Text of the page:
Passive management needs the fund manager to follow an index (based on the specific product in question)

Owing to the fact that the former (active management) requires research and due diligence on the securities at hand the expenses are higher than passive management

Active management strategy seems to work better in economies of developing nations where the market information is far from perfect. This leaves room for many opportunities and sweet spots in securities purchase increasing the possibility of superior returns (vs the benchmark/index)

Q. What's the difference between investing in Equity Mutual Funds and ULIPs?
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The main difference between the two is ULIP has an insurance component attached to it, whereas the Equity Mutual Fund is pure investment. The insurance premium is deducted from the investment you are making.

Equity Mutual Funds invest in the shares of the universe mentioned in the offer document (in could be as per market caps- large, mid and/or small; as per investment style- growth, value or blend; as per sectors- diversified or specific sectors like, banking, infrastructure, pharma etc.

ULIPs (unit linked insurance plans) are primarily a two in one. They combine investments and insurance. They provide a risk cover to the extent of the current value of the investments made. 

Mostly the expenses of ULIP are multiple times those of equity MFs. This often makes the Equity MFs superior in performance to ULIPs

Q. What would you suggest me to invest in, if I am planning to study abroad in the next 3 years?
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One Should Invest in Debt Instruments for this time Horizon. One Can Look at Quality Debt Portfolio Fund.
A debt fund would be most suitable for such a tenure. Invest in a well managed corporate bond fund and Banking and PSU debt Fund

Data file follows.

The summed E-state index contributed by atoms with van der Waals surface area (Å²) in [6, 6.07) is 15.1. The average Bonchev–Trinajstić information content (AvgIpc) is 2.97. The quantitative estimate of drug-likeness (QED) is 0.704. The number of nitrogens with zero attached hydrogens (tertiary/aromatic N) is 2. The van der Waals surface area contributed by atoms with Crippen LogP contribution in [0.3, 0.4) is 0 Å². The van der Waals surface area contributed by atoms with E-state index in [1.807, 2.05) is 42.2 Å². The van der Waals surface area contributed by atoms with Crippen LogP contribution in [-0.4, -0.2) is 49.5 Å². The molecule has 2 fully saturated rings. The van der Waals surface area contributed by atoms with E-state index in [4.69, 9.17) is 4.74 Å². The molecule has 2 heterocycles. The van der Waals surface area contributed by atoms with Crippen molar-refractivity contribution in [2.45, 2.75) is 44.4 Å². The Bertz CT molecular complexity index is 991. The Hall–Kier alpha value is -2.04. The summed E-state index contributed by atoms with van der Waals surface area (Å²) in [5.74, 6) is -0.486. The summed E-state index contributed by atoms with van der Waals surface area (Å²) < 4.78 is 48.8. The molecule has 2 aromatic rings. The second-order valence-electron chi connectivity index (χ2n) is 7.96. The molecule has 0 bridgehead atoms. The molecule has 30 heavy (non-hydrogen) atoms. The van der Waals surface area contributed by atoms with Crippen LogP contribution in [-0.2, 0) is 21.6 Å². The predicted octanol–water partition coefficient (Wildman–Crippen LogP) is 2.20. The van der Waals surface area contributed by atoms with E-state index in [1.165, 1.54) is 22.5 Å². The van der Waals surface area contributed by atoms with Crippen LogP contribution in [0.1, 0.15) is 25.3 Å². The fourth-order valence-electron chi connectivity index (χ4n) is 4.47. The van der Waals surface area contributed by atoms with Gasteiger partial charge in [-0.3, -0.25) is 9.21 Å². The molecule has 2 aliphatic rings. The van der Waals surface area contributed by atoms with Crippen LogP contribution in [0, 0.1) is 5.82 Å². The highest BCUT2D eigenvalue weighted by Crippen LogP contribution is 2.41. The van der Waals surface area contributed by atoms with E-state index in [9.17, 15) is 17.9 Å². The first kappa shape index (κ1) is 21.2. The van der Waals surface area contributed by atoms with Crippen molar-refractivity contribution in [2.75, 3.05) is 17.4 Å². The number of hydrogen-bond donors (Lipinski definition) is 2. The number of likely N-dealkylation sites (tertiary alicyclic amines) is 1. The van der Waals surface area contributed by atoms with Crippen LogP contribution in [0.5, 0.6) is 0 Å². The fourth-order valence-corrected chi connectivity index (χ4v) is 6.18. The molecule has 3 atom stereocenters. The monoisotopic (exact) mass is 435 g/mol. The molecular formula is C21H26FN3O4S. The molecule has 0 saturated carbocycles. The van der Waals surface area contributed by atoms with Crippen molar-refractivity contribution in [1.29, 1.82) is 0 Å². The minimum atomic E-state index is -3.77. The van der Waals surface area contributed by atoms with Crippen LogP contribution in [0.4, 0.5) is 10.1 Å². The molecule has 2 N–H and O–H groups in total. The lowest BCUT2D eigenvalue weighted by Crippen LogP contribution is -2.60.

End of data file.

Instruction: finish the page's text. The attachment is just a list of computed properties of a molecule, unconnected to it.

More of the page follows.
Q. What and how much should I invest in so that i can buy a house in the next 5 years?
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Option 1: Supoose if the Present Cost of a house is Rs 30,00,000/-  and inflation is @8% Future Cost of the house is @ Rs 44,07,984/-  one should invest Rs 60,000/- per month with 8% Return on investment.

 

Option 2 :  if the Present Cost of a house is Rs 30,00,000/-  and inflation is @8% Future Cost of the house is @ Rs 44,07,984/-. Assuming to go for a bank loanf with Down Payment of Rs 4,07,984/- and taking Loan for Rs 40,00,000/- with Interest rate @8% for Next 20 Years EMI Would be Rs 33458/-.

A debt fund would be most suitable for such a tenure. Invest in a well managed corporate bond fund and Banking and PSU debt Fund

Q. My daughter is 3 years old and I wish to finance her college education when she turns 18. Where should I invest to achieve this goal?
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Over a 15 year time horizon, Equity tends to yield a better return than non-equity instruments. However, equity also is highly volatile!!

 

Therefore, the ideal way to meet this goal is to start a monthly Systematic Plan in an Equity fund or an Equity Hybrid fund. More important is for you to be willing to tolerate high fluctuations and to accept long periods of low returns during the 15-year journey.